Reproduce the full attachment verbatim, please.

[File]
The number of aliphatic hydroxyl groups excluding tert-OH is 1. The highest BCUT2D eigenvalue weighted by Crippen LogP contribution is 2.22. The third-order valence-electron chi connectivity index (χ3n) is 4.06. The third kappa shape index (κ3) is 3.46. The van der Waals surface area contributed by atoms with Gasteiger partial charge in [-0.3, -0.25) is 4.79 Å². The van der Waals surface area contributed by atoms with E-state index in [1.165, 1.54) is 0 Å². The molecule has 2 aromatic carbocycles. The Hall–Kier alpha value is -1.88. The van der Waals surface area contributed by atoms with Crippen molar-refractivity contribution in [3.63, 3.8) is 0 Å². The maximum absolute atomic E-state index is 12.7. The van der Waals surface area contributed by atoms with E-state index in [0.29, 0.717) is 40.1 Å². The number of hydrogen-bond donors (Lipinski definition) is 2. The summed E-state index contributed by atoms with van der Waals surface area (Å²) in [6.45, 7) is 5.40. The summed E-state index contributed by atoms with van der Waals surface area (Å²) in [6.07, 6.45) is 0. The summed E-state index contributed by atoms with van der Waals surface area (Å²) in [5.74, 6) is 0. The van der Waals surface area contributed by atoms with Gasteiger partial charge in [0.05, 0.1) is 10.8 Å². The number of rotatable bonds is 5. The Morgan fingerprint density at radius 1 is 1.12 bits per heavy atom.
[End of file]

The number of aliphatic hydroxyl groups excluding tert-OH is 1. The highest BCUT2D eigenvalue weighted by Crippen LogP contribution is 2.22. The third-order valence-electron chi connectivity index (χ3n) is 4.06. The third kappa shape index (κ3) is 3.46. The van der Waals surface area contributed by atoms with Gasteiger partial charge in [-0.3, -0.25) is 4.79 Å². The van der Waals surface area contributed by atoms with E-state index in [1.165, 1.54) is 0 Å². The molecule has 2 aromatic carbocycles. The Hall–Kier alpha value is -1.88. The van der Waals surface area contributed by atoms with Crippen molar-refractivity contribution in [3.63, 3.8) is 0 Å². The maximum absolute atomic E-state index is 12.7. The van der Waals surface area contributed by atoms with E-state index in [0.29, 0.717) is 40.1 Å². The number of hydrogen-bond donors (Lipinski definition) is 2. The summed E-state index contributed by atoms with van der Waals surface area (Å²) in [6.45, 7) is 5.40. The summed E-state index contributed by atoms with van der Waals surface area (Å²) in [6.07, 6.45) is 0. The summed E-state index contributed by atoms with van der Waals surface area (Å²) in [5.74, 6) is 0. The van der Waals surface area contributed by atoms with Gasteiger partial charge in [0.05, 0.1) is 10.8 Å². The number of rotatable bonds is 5. The Morgan fingerprint density at radius 1 is 1.12 bits per heavy atom.